Method arguments in Ruby are interesting because of the great flexibility in how you’re allowed to supply them to methods. Ruby method arguments can loosely be broken up into two categories, required arguments and optional arguments. However, I like to break them up into three categories (I hope it will become clear by the end of this post why I do so):
- required arguments
- arguments with default values
- optional arguments
These are just your stock standard method arguments, e.g.:
def some_method(a, b) end
To call the method above you will need to supply two arguments to the method call, e.g.:
Pretty basic stuff, nothing much to see here, moving on :).
Arguments With Default Value
In Ruby you can supply a default value for an argument. This means that if a value for the argument isn’t supplied, the default value will be used instead, e.g.:
def some_method(a, b, c=25) end
You may call the method above in one of two ways:
In the first case you don’t supply a value for the third parameter, so it’s default value (i.e. 25) will be used in the method body. In the second case you do supply a value, so it will be used in place of the default value. Therefore, arguments with default values are a type of optional argument.
If you want to decide at runtime how many – if any – arguments you will supply to a method, Ruby allows you to do so. You need to use a special notation when you define the method, e.g.:
def some_method(*p) end
You can call the above method with any number of arguments (including none), e.g.:
some_method(25,"hello", 45, 67)
All of those will work. If no arguments are supplied, then p will be an empty array, otherwise, it will be an array that contains the values of all the arguments that were passed in.
So, far it is all pretty basic stuff. The real fun begins when you need to mix and match the three types of arguments together.
Mixing And Matching The Various Types Of Arguments
What happens when you start to mix required arguments with optional arguments? Do they have to be in any specific order, and what gets assigned to what?
The easiest case is mixing a number of required arguments with the fully optional argument (i.e. the * notation), e.g.:
def some_method(a, b, *p) end
You can call the above method with two or more values. The first two values will be assigned to arguments a and b, the rest will be assigned to p as an array, pretty simple. But, what if I wanted to do the following:
def some_method(a, b, *p, q) end
In this case, you can call the above method with 3 or more values. When you call the above method, the required arguments get assigned first and if there are still any values left over they get assigned as an array to the optional argument, e.g.:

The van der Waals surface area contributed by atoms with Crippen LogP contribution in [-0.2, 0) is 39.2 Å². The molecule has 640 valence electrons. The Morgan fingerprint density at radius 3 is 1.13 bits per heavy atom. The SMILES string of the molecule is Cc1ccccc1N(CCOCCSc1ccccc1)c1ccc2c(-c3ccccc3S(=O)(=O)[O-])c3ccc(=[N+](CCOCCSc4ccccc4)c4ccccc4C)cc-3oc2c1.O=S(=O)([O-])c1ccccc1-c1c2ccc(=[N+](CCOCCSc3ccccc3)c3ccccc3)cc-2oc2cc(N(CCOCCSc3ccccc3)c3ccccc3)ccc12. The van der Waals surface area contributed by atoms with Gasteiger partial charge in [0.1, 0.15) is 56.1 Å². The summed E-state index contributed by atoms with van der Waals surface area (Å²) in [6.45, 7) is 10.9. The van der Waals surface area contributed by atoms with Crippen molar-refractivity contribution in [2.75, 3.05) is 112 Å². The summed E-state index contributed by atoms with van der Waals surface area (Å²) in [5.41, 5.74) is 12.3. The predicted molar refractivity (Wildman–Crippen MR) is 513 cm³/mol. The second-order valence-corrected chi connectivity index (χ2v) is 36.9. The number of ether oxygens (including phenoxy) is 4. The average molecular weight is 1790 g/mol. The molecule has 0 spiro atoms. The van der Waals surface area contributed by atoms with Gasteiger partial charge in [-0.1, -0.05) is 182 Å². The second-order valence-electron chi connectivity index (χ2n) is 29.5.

some_method(25,35,45,55) - a=25, b=35, p=, q=55
some_method(25,35,45) - a=25, b=35, p=, q=45
some_method(25,35,45,55,65,75) - a=25, b=35, p=[45,55,65], q=75
Notice that the required arguments get assigned the value that corresponds to their order in the argument list, while the optional argument gets all the values that are left over that correspond to it’s order in the list.
Things can get even more involved if we introduce arguments with default values:
def some_method(a, b, c=5, *p, q) end
In this case you can still call the above method with three or more values. When you make a call, all required arguments must get a value assigned, if there are more values left over, then the arguments with default values will get a value assigned to them, after that if there is still something left over, the optional argument will get those values as an array, e.g.:
some_method(25,35,45) - a=25, b=35, c=5, p=, q=45
some_method(25,35,45,55) - a=25, b=35, c=45, p=, q=55
some_method(25,35,45,55,65) - a=25, b=35, c=45, p=, q=65
some_method(25,35,45,55,65,75) - a=25, b=35, c=45, p=[55,65], q=75
Once again all arguments get assigned the values that correspond to their order in the argument list. And the arguments with a default value will get something assigned to them (if possible) before the fully optional argument gets any values.
It’s all pretty cool and it might seem like you can do anything with argument lists in Ruby, but there are some things to look out for. The only real hard and fast rule to remember is when you’re mixing optional parameters and default value parameters in the argument list. In this case, all default value parameters must occur before the optional parameter in the list, e.g.:
def some_method(a, b=5, *p) - correct
def some_method(a, *p, b=5) - incorrect!!!
If your optional parameter occurs before your default one, it is a syntax error, which makes sense if you think about it. And obviously, it makes no sense to have two optional arguments in an argument list (i.e. two parameters with * notation).
Feel free to leave a comment if you know of any other interesting things or caveats when it comes to Ruby method arguments.
Image by Anders V